Odd Wisconsin Archive
Treasonous Women Attorneys!
In 1876, 37-year-old attorney Lavinia Goodell (1839-1880) had the audacity to think that she ought to be able to practice her profession. When one of her cases was appealed to the state supreme court that year, she was not allowed to represent her client there. In rejecting her application, Wisconsin Supreme Court Chief Justice Edward G. Ryan wrote, "Nature has tempered woman as little for the juridicial conflicts of the court room, as for the physical conflicts of the battle field." When she appealed to lawmakers to create legislation prohibiting this discrimination based on gender, Ryan wrote ““The law of nature destines and qualifies the female sex for the bearing and nature of children… all lifelong callings of women inconsistent with the order of nature, and when voluntary, are treason against it.” The legislation passed in 1877, however, and was supported by the state supreme court (with chief Justice Ryan dissenting).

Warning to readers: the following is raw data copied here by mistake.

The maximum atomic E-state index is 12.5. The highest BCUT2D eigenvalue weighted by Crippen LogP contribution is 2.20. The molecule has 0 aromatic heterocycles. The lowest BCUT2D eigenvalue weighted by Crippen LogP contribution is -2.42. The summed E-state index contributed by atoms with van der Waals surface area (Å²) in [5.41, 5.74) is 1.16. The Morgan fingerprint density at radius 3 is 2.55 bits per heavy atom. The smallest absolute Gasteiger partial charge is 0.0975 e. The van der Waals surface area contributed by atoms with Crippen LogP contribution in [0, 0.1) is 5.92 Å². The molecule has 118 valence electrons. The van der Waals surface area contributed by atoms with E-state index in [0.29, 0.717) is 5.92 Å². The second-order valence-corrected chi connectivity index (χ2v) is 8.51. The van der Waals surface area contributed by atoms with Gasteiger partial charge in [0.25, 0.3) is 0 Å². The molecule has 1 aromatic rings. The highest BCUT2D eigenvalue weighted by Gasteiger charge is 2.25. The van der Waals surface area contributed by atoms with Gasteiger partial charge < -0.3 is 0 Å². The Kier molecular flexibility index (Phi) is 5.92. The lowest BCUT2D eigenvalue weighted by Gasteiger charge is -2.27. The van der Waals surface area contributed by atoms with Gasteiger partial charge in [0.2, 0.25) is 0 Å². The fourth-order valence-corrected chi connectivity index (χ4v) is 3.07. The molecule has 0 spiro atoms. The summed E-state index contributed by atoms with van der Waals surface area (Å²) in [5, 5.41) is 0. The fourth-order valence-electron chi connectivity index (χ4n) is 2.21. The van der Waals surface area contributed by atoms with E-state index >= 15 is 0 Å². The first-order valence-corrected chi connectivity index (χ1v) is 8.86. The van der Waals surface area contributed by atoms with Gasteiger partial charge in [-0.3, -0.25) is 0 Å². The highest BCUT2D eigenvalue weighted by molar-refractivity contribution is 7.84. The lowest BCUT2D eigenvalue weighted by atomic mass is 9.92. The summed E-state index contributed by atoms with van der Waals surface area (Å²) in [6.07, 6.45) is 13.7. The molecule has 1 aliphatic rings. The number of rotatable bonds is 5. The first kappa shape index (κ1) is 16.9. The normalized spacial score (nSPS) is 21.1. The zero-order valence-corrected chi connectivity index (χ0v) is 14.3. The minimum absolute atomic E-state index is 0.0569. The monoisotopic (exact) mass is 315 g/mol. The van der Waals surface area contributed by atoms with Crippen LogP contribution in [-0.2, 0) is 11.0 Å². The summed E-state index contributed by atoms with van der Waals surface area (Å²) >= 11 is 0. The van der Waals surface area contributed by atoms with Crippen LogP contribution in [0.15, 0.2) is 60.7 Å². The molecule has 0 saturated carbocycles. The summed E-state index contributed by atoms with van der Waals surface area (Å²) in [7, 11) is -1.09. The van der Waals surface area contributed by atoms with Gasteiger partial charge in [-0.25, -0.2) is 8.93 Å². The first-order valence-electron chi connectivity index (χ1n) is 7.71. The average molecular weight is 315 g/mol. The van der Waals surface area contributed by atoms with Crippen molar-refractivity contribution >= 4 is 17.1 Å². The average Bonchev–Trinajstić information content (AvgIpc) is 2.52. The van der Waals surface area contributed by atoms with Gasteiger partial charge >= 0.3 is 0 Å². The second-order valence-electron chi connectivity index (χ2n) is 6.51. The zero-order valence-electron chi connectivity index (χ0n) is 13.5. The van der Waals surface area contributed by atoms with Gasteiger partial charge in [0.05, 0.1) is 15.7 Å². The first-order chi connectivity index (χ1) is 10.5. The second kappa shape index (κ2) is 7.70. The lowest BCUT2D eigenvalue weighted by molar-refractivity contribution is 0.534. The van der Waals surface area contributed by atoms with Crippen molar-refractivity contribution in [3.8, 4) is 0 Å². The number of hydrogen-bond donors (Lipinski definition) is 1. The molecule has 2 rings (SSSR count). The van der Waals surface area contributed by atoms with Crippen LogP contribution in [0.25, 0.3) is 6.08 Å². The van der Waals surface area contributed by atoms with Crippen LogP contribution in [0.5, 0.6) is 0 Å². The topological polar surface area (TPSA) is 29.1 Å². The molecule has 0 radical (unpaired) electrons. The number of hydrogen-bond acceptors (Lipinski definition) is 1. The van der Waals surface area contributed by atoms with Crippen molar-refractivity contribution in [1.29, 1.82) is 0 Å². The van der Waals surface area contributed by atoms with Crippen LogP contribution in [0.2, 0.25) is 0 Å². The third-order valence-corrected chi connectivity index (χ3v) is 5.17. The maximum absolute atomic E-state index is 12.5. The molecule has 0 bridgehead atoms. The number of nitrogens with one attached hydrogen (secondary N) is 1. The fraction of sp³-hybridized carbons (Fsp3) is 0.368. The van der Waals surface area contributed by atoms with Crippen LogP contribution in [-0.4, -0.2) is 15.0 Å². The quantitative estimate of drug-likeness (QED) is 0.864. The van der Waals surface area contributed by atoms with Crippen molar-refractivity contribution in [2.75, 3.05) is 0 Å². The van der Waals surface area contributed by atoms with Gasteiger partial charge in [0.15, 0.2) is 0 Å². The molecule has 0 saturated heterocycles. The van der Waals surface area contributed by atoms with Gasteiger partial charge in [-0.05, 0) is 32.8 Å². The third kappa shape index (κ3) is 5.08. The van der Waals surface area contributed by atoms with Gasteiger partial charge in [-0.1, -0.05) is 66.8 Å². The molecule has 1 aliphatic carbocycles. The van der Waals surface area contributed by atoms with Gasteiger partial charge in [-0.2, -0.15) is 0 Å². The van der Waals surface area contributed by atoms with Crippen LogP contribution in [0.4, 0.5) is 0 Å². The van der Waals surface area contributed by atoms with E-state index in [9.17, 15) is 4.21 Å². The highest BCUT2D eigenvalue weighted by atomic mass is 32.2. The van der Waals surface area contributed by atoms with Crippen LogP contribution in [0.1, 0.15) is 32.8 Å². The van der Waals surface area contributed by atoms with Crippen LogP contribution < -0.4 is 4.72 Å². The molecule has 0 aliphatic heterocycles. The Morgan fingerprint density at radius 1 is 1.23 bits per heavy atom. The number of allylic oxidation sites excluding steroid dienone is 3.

You can read more about Lavinia Goodell this article at Turning Points in Wisconsin History and today's entry in This Day in Wisconsin History. For more information about her and other early women lawyers in our state see "Pioneers in the Law: The First 150 Women" by Susan Steingass, on The State Bar of Wisconsin’s Web site.
:: Posted in Odd Lives on March 22, 2005